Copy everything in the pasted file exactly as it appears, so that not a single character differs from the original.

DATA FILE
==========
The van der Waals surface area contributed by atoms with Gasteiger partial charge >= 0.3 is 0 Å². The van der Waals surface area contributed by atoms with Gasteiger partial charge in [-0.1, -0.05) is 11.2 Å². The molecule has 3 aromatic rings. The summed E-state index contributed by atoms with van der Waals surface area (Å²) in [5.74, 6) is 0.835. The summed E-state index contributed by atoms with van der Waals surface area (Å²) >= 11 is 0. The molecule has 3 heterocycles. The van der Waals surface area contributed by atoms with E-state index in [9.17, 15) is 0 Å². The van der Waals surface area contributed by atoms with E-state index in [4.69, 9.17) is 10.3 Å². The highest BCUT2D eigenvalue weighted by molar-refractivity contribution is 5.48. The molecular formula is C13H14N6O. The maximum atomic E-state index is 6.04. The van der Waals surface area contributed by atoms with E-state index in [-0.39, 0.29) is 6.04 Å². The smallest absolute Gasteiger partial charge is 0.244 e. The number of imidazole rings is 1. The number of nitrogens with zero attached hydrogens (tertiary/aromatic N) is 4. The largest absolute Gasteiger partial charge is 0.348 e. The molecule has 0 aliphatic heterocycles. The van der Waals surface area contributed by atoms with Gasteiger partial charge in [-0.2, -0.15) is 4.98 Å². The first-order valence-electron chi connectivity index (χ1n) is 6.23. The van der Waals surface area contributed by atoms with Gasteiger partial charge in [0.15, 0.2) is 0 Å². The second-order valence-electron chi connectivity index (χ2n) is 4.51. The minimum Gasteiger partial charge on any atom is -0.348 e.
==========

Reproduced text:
The van der Waals surface area contributed by atoms with Gasteiger partial charge >= 0.3 is 0 Å². The van der Waals surface area contributed by atoms with Gasteiger partial charge in [-0.1, -0.05) is 11.2 Å². The molecule has 3 aromatic rings. The summed E-state index contributed by atoms with van der Waals surface area (Å²) in [5.74, 6) is 0.835. The summed E-state index contributed by atoms with van der Waals surface area (Å²) >= 11 is 0. The molecule has 3 heterocycles. The van der Waals surface area contributed by atoms with E-state index in [9.17, 15) is 0 Å². The van der Waals surface area contributed by atoms with E-state index in [4.69, 9.17) is 10.3 Å². The highest BCUT2D eigenvalue weighted by molar-refractivity contribution is 5.48. The molecular formula is C13H14N6O. The maximum atomic E-state index is 6.04. The van der Waals surface area contributed by atoms with E-state index in [-0.39, 0.29) is 6.04 Å². The smallest absolute Gasteiger partial charge is 0.244 e. The number of imidazole rings is 1. The number of nitrogens with zero attached hydrogens (tertiary/aromatic N) is 4. The largest absolute Gasteiger partial charge is 0.348 e. The molecule has 0 aliphatic heterocycles. The van der Waals surface area contributed by atoms with Gasteiger partial charge in [-0.2, -0.15) is 4.98 Å². The first-order valence-electron chi connectivity index (χ1n) is 6.23. The van der Waals surface area contributed by atoms with Gasteiger partial charge in [0.15, 0.2) is 0 Å². The second-order valence-electron chi connectivity index (χ2n) is 4.51. The minimum Gasteiger partial charge on any atom is -0.348 e.